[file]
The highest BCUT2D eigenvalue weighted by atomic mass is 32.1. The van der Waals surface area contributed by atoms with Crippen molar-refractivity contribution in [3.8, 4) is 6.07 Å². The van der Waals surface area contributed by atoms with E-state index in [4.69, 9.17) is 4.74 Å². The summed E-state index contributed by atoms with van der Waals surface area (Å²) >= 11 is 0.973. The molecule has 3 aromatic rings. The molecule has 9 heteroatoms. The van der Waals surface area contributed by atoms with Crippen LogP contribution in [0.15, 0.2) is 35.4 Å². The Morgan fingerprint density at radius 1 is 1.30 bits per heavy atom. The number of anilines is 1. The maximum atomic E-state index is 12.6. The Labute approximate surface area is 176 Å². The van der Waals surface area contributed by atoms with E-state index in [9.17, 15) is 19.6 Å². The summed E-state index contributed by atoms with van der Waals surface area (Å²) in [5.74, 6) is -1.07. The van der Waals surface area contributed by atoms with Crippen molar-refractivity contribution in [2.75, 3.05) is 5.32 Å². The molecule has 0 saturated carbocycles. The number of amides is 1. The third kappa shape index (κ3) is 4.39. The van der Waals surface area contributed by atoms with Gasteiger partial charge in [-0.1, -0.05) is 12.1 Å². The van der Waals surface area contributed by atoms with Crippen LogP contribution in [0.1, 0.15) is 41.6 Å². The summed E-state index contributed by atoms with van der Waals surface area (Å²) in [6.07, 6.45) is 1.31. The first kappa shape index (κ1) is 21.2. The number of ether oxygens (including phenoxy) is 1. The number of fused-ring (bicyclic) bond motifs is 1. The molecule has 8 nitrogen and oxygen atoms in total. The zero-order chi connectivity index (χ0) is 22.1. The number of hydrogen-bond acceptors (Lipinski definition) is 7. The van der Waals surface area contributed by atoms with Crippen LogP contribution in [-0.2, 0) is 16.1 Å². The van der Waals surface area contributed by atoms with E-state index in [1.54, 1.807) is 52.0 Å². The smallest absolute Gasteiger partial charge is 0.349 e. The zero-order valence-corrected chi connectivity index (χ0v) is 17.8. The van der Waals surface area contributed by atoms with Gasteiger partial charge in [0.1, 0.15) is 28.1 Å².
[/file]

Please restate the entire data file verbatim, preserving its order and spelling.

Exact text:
The highest BCUT2D eigenvalue weighted by atomic mass is 32.1. The van der Waals surface area contributed by atoms with Crippen molar-refractivity contribution in [3.8, 4) is 6.07 Å². The van der Waals surface area contributed by atoms with E-state index in [4.69, 9.17) is 4.74 Å². The summed E-state index contributed by atoms with van der Waals surface area (Å²) >= 11 is 0.973. The molecule has 3 aromatic rings. The molecule has 9 heteroatoms. The van der Waals surface area contributed by atoms with Crippen LogP contribution in [0.15, 0.2) is 35.4 Å². The Morgan fingerprint density at radius 1 is 1.30 bits per heavy atom. The number of anilines is 1. The maximum atomic E-state index is 12.6. The Labute approximate surface area is 176 Å². The van der Waals surface area contributed by atoms with E-state index in [9.17, 15) is 19.6 Å². The summed E-state index contributed by atoms with van der Waals surface area (Å²) in [5.74, 6) is -1.07. The van der Waals surface area contributed by atoms with Crippen molar-refractivity contribution in [2.75, 3.05) is 5.32 Å². The molecule has 0 saturated carbocycles. The number of amides is 1. The third kappa shape index (κ3) is 4.39. The van der Waals surface area contributed by atoms with Gasteiger partial charge in [-0.1, -0.05) is 12.1 Å². The van der Waals surface area contributed by atoms with Crippen LogP contribution in [0.1, 0.15) is 41.6 Å². The summed E-state index contributed by atoms with van der Waals surface area (Å²) in [6.07, 6.45) is 1.31. The first kappa shape index (κ1) is 21.2. The number of ether oxygens (including phenoxy) is 1. The number of fused-ring (bicyclic) bond motifs is 1. The molecule has 8 nitrogen and oxygen atoms in total. The zero-order chi connectivity index (χ0) is 22.1. The number of hydrogen-bond acceptors (Lipinski definition) is 7. The van der Waals surface area contributed by atoms with Crippen LogP contribution in [-0.2, 0) is 16.1 Å². The van der Waals surface area contributed by atoms with E-state index in [1.54, 1.807) is 52.0 Å². The smallest absolute Gasteiger partial charge is 0.349 e. The zero-order valence-corrected chi connectivity index (χ0v) is 17.8. The van der Waals surface area contributed by atoms with Gasteiger partial charge in [0.1, 0.15) is 28.1 Å².